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BNP Asset Management's Pojarliev discusses a variety of options to address foreign currency exposures. Although there is no single best-practice solution for addressing foreign currency exposures, institutional investors have three main choices, he says.

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November 1, 1999

An Historical Memory

By Gregory Bresiger

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Paul Hennessey, a retiring veteran buyside trader and executive, has seen it all and survived it all in the last forty years. And lots of things have changed in that period.

He has seen money management go from a business exclusively for the well-heeled to one that serves a mass constituency; one in which the average investor can wield institutional influence through the power of defined contribution plans and other giant retirement plans with billions of dollars in assets.

He has seen fixed commissions become history; brokerage rates and trading costs decline dramatically. But most of all, he has witnessed the beginning of a technological revolution in the trading business.

The former Eaton Vance trader, who four years ago helped found his own-Boston-based firm, will retire by the end of the year. He will spend more time with his children and grandchildren in his Beverly, Mass. home. But although Hennessey says that his pace may slow down a little, the pace of technological change in the trading business will not.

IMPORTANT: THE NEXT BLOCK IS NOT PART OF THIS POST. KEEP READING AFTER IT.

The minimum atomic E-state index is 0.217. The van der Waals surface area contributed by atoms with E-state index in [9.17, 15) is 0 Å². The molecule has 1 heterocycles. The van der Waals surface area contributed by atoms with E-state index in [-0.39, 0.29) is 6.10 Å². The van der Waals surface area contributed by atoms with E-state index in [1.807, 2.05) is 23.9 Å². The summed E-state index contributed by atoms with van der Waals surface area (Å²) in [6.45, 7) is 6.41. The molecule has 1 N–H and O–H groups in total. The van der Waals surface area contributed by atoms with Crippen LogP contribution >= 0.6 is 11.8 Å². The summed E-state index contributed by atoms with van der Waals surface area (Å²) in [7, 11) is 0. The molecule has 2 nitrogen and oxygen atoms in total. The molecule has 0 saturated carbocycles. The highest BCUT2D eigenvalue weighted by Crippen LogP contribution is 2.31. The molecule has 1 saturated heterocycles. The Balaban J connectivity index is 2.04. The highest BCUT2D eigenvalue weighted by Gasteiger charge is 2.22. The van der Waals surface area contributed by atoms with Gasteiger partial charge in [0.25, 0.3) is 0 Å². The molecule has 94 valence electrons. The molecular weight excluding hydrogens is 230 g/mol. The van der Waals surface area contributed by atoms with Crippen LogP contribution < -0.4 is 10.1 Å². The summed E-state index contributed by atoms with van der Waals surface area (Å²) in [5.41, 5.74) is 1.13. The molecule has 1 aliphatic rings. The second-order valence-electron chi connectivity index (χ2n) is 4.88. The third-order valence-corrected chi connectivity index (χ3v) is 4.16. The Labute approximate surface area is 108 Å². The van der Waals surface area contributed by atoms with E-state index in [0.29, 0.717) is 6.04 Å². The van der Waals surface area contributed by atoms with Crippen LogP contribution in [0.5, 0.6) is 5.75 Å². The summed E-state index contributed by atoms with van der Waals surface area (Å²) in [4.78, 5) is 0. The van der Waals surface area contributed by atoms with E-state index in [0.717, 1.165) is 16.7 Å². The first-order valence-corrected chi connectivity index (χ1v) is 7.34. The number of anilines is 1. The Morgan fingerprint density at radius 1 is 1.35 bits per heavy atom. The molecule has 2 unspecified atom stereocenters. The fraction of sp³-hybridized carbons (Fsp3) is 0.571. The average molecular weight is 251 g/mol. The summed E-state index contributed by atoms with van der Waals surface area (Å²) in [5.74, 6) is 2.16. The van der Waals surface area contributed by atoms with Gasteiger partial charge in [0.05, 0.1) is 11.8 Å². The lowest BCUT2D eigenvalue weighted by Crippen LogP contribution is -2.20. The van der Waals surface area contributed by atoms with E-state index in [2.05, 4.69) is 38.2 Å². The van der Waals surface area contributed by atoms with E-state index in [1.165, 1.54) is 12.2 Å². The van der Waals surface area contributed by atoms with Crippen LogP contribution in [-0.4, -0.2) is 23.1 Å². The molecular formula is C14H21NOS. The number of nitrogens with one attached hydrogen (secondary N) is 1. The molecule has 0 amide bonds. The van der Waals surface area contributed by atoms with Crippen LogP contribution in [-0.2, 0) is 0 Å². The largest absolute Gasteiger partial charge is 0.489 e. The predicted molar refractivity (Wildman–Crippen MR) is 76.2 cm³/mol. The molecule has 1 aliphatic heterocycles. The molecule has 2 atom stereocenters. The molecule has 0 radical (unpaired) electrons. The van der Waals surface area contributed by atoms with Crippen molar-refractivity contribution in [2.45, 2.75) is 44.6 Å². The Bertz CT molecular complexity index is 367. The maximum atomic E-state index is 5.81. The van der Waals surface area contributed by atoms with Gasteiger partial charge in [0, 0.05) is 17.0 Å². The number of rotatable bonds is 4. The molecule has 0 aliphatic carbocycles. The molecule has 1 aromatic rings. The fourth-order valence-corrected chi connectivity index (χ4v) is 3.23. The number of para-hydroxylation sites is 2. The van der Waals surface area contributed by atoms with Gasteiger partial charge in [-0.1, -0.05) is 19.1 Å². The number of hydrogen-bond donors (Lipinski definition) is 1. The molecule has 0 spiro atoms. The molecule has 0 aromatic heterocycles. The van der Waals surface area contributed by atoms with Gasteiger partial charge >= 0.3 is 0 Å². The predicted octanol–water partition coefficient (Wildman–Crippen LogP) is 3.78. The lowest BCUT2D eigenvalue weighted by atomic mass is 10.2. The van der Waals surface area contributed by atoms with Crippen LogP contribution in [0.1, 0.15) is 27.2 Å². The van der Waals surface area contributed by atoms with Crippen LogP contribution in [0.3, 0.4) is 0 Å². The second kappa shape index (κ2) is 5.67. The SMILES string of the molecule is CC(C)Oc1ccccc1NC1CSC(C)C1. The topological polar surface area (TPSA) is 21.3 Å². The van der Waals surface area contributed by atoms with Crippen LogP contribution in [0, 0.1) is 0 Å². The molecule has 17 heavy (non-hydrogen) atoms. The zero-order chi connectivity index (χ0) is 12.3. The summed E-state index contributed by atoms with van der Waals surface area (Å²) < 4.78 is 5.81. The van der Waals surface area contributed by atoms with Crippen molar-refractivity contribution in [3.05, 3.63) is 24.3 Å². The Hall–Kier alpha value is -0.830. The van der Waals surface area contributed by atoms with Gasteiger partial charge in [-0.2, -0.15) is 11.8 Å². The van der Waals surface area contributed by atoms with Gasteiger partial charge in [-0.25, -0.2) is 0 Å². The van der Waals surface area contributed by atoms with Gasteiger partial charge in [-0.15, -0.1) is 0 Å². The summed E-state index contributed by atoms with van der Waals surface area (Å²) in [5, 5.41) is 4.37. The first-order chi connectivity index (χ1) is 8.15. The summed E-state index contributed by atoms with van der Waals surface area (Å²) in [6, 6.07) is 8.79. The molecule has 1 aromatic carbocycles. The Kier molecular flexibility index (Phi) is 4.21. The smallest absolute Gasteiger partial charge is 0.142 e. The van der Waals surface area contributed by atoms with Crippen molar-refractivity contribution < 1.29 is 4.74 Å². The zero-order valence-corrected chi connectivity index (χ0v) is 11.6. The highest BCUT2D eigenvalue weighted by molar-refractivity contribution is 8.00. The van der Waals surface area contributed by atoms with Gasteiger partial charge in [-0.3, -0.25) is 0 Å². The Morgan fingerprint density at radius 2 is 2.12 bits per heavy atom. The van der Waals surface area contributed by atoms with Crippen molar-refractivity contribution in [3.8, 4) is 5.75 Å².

The next two years will be critical for electronic communications networks (ECNs), says the veteran trader and executive. How will they handle the expected 2000 crisis at the same time that decimals are coming to the industry? What happens if expected computer foul-ups - the putative Y2K nightmare that the big media continues to prattle about - cause a bear market next year? Will the regulators or officials of the traditional market exchanges squash ECNs?

"I think ECNs are probably here to stay, but there are going to be some big changes because there will be some big challenges," says Hennessey, a principal of Boston Partners Asset Management, a trading firm with some $14 billion under management and four traders.

Although Hennessey is retiring, he still is very interested in what will be happening in the trading world.

First, ECNs will survive any Y2K problems, but there will be fewer of them. "I think we will get down from nine to five or four next year, then two or three over the next three years. There's not enough business for everyone. And only the strongest are going to survive, which means those that offer the best prices to money managers," he warns.

Hennessey's Darwinian reasoning is that there is not enough business to go around and that the big boys - the 800-pound gorillas such as Merrill Lynch, Goldman Sachs - are buying pieces of ECNs. Will ECNs even be around in the next few years? Or in what form? Hennessey says the big boys are preparing for all possibilities.

Second, Hennessey says ECNs have yet to be tested by bad times. Only some rocky periods for ECNs, he says, can provide critical information about their future.

"It is in bad times we are going to find out if ECNs are just a function of bull markets. Will there be enough volume to survive a bear market? Are investors really going to want to trade after the market closes when the market has been going down?" he asks.

Third, ECNs will face challenges from regulators and competitors, he predicts. Rival marketplaces will either try to liquidate them or incorporate ECNs, he adds.